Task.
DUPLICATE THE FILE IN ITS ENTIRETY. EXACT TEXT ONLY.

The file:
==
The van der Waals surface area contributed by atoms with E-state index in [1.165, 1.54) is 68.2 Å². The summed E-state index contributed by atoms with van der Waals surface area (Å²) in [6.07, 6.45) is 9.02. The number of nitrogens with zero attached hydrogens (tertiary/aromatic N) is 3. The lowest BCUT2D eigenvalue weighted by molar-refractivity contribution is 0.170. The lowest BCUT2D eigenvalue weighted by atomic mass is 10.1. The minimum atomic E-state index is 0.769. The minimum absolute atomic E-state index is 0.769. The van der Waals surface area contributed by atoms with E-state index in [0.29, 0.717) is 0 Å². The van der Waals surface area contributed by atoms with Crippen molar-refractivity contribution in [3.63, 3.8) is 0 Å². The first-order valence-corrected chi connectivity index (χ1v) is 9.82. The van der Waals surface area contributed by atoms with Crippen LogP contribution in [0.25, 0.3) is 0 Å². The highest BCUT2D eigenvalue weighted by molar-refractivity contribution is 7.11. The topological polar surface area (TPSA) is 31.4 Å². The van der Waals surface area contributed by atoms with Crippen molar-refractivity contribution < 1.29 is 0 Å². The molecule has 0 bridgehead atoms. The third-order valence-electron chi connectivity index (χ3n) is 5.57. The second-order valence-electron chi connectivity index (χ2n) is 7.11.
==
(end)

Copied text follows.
The van der Waals surface area contributed by atoms with E-state index in [1.165, 1.54) is 68.2 Å². The summed E-state index contributed by atoms with van der Waals surface area (Å²) in [6.07, 6.45) is 9.02. The number of nitrogens with zero attached hydrogens (tertiary/aromatic N) is 3. The lowest BCUT2D eigenvalue weighted by molar-refractivity contribution is 0.170. The lowest BCUT2D eigenvalue weighted by atomic mass is 10.1. The minimum atomic E-state index is 0.769. The minimum absolute atomic E-state index is 0.769. The van der Waals surface area contributed by atoms with E-state index in [0.29, 0.717) is 0 Å². The van der Waals surface area contributed by atoms with Crippen molar-refractivity contribution in [3.63, 3.8) is 0 Å². The first-order valence-corrected chi connectivity index (χ1v) is 9.82. The van der Waals surface area contributed by atoms with Crippen LogP contribution in [0.25, 0.3) is 0 Å². The highest BCUT2D eigenvalue weighted by molar-refractivity contribution is 7.11. The topological polar surface area (TPSA) is 31.4 Å². The van der Waals surface area contributed by atoms with Crippen molar-refractivity contribution < 1.29 is 0 Å². The molecule has 0 bridgehead atoms. The third-order valence-electron chi connectivity index (χ3n) is 5.57. The second-order valence-electron chi connectivity index (χ2n) is 7.11.